Ten questions about “The Eight Dwarfs” that remain unanswered

Yesterday, 8 July, the Specialized Prosecutor’s Office (SPO) published a press release informing the public that on 7 July, it had carried out a search and seizure of a property belonging to Iliya Zlatanov. Zlatanov is one of the persons interviewed in ACF’s short movie “The Eight Dwarfs” that has accumulated over 1 million views since its release. The film has attracted considerable interest because of the facts and allegations it shares about the exercise of undue influence over the SPO’s activities and its questionable disposition of physical evidence of great value.

The SPO carried out the search and seizure in the course of the same pre-trial investigative proceedings that Zlatanov mentions in his interview with ACF. According to the press release, the SPO seized physical evidence found in Zlatanov’s property on 7 July, some of which — yellow metal coins — “are identical with those returned to that person earlier in the year by orders of SPO prosecutors working on the same case.”

Let us briefly recap: in the movie, Zlatanov states that Petyo Petrov, the former Head of the Sofia Criminal Investigation Department, and his wife, Lyubena Petrova, proposed to assist Zlatanov in gaining possession of the said coins under documents attesting to their origin. Zlatanov directly says that these documents were forged, and he had never seen them before. He further states that he signed handover documents for receiving the coins for over 4 million levs (BGN), but never actually received them. Lyubena Petrova instead appropriated the coins at the SPO parking lot. We found out that one of the individuals who signed the handover documents as witnesses were, in fact, in the management board of Petrova’s civil association “Plan B,” notorious for supporting the status quo in the judicial system.

Due to the high media interest in the case, we offer our analysis of the relevant facts:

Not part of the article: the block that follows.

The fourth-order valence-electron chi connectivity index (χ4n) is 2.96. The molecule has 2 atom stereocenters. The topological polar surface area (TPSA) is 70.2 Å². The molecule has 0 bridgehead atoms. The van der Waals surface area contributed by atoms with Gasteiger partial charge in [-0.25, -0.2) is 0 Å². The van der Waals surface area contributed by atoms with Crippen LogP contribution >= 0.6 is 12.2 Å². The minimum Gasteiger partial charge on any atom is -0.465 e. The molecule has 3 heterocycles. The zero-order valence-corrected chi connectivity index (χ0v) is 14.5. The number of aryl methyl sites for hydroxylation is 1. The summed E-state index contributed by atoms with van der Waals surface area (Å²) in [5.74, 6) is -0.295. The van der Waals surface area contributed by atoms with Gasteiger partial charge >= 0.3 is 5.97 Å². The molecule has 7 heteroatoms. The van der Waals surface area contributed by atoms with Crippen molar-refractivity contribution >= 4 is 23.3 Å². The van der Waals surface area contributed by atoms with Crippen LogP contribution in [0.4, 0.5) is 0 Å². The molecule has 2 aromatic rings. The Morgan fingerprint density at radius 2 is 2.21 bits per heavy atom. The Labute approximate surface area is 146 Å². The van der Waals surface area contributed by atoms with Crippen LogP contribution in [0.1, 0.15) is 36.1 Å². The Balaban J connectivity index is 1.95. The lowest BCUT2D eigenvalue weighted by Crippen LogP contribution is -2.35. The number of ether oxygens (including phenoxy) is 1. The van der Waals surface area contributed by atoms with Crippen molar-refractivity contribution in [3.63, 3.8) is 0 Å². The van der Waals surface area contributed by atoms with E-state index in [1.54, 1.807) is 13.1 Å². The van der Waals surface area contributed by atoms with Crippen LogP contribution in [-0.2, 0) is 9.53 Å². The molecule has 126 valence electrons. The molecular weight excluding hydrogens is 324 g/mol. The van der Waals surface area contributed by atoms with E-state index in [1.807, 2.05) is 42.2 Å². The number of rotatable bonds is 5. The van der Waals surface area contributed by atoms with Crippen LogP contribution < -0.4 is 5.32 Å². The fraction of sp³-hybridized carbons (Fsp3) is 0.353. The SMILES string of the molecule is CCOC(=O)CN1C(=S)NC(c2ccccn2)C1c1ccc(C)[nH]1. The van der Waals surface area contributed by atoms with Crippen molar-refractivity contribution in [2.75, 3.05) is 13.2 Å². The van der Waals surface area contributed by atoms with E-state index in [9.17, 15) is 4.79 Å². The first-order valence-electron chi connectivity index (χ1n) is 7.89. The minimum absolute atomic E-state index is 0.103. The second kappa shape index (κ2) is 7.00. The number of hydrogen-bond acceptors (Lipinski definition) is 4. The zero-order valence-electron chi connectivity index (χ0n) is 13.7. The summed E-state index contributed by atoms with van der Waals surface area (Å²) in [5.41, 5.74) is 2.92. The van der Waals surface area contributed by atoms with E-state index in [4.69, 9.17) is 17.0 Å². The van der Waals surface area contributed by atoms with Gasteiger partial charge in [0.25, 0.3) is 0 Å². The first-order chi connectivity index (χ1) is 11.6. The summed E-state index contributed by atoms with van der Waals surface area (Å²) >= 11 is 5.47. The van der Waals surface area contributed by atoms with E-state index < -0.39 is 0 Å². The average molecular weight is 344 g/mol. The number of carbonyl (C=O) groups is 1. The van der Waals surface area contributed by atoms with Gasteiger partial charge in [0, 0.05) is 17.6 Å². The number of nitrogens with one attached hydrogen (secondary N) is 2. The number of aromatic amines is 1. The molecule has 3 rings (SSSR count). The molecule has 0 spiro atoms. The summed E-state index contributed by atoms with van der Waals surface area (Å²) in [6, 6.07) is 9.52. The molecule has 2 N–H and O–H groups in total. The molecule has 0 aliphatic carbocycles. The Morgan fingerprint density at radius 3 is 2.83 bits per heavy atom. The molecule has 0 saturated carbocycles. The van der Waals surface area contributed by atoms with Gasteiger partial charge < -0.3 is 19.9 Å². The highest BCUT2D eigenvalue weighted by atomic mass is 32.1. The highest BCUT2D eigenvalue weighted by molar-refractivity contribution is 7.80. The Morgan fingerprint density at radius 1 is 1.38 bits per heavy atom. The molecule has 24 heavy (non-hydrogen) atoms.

First, the press release raises the question of how Zlatanov’s property can be the object of search and seizure in the criminal investigation, which Zlatanov himself initiated concerning unlawful actions taken against him? Why the SPO seizes items, which it claims, were in Zlatanov’s possession? Moreover, the search and seizure authorization was formally issued against Zlatanov’s daughter, Proletina, and not against Zlatanov personally, which has been conveniently omitted in the SPO press release (see attached document).

According to Art. 219, par. 2 of the Criminal Procedure Code (CPC) the coercive investigation procedure “search and seizure,” carried out against Iliya Zlatanov, charges him as a perpetrator of the particular case, in which he had already received the status of a victim. To elaborate, the investigative proceedings in question concern several crimes committed against Iliya Zlatanov, including extortion and attempted forgery. However, Art. 74, par. 3 of the CPC prohibits assuming the legal capacity of both a victim and a defendant in the same proceedings. 

Second, it is not clear why precisely the SPO conducted the search and seizure in the same proceedings, given that Zlatanov, the victim and a witness on the case, has reported in great detail unlawful actions on its part. Zlatanov called the SPO “a specialized organized crime group” and even disclosed self-implicating facts, however not in the course of the official proceedings, understandably. In this case, it would make sense for a different unit of the Prosecutor’s Office to conduct the search and seizure in the course of separate proceedings and following a motivated request to the court for permission to subject Zlatanov to the procedure. The very manner of execution of the search and seizure can render it inadmissible in an eventual criminal trial. 

Third, the published footage of the security camera on the property, showing scenes of what happened before the formal execution of the search, raises legitimate concerns that the police officers initially entered the property in the absence of any other persons. The implications of these actions are evident, even to those without a legal education.

Fourth, according to the record of the search and seizure carried out on 7 July, the number of “yellow metal coins” found on the property is far smaller, and only a fraction of the gold handed over to Zlatanov through SPO orders earlier in the year. The SPO press release leaves the reader with the impression that the quantities are the same, which is not valid. The disposition of the coins in the course of the same proceedings itself raises several questions that have remained unanswered.